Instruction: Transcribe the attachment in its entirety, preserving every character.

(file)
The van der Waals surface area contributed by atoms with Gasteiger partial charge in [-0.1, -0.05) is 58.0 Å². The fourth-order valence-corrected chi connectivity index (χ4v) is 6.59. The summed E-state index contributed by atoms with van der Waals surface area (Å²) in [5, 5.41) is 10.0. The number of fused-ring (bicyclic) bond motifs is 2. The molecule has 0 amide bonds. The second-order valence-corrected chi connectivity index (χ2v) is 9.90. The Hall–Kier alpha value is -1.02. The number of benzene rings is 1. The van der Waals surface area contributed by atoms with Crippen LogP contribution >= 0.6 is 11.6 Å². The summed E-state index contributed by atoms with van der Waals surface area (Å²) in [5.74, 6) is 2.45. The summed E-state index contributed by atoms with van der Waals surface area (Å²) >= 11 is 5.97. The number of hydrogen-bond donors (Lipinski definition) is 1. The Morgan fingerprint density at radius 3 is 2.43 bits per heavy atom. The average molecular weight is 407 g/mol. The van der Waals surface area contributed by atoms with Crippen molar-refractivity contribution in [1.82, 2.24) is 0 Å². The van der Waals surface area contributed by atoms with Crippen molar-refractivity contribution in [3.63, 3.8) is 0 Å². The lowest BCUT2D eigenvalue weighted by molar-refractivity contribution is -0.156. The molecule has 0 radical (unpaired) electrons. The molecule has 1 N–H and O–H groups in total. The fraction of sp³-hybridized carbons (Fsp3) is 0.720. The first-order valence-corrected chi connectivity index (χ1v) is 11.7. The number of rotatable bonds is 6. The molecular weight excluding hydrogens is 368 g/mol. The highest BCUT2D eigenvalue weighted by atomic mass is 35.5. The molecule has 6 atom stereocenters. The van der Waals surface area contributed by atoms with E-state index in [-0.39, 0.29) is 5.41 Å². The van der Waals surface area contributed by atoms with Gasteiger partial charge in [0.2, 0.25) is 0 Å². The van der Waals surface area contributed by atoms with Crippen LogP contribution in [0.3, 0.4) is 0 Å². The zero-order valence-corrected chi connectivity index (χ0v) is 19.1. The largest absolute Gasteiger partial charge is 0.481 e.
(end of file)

The van der Waals surface area contributed by atoms with Gasteiger partial charge in [-0.1, -0.05) is 58.0 Å². The fourth-order valence-corrected chi connectivity index (χ4v) is 6.59. The summed E-state index contributed by atoms with van der Waals surface area (Å²) in [5, 5.41) is 10.0. The number of fused-ring (bicyclic) bond motifs is 2. The molecule has 0 amide bonds. The second-order valence-corrected chi connectivity index (χ2v) is 9.90. The Hall–Kier alpha value is -1.02. The number of benzene rings is 1. The van der Waals surface area contributed by atoms with Crippen LogP contribution >= 0.6 is 11.6 Å². The summed E-state index contributed by atoms with van der Waals surface area (Å²) in [5.74, 6) is 2.45. The summed E-state index contributed by atoms with van der Waals surface area (Å²) >= 11 is 5.97. The number of hydrogen-bond donors (Lipinski definition) is 1. The Morgan fingerprint density at radius 3 is 2.43 bits per heavy atom. The average molecular weight is 407 g/mol. The van der Waals surface area contributed by atoms with Crippen molar-refractivity contribution in [1.82, 2.24) is 0 Å². The van der Waals surface area contributed by atoms with Crippen molar-refractivity contribution in [3.63, 3.8) is 0 Å². The lowest BCUT2D eigenvalue weighted by molar-refractivity contribution is -0.156. The molecule has 0 radical (unpaired) electrons. The molecule has 1 N–H and O–H groups in total. The fraction of sp³-hybridized carbons (Fsp3) is 0.720. The first-order valence-corrected chi connectivity index (χ1v) is 11.7. The number of rotatable bonds is 6. The molecular weight excluding hydrogens is 368 g/mol. The highest BCUT2D eigenvalue weighted by atomic mass is 35.5. The molecule has 6 atom stereocenters. The van der Waals surface area contributed by atoms with E-state index in [-0.39, 0.29) is 5.41 Å². The van der Waals surface area contributed by atoms with Gasteiger partial charge in [0.2, 0.25) is 0 Å². The van der Waals surface area contributed by atoms with Crippen LogP contribution in [0.3, 0.4) is 0 Å². The zero-order valence-corrected chi connectivity index (χ0v) is 19.1. The largest absolute Gasteiger partial charge is 0.481 e.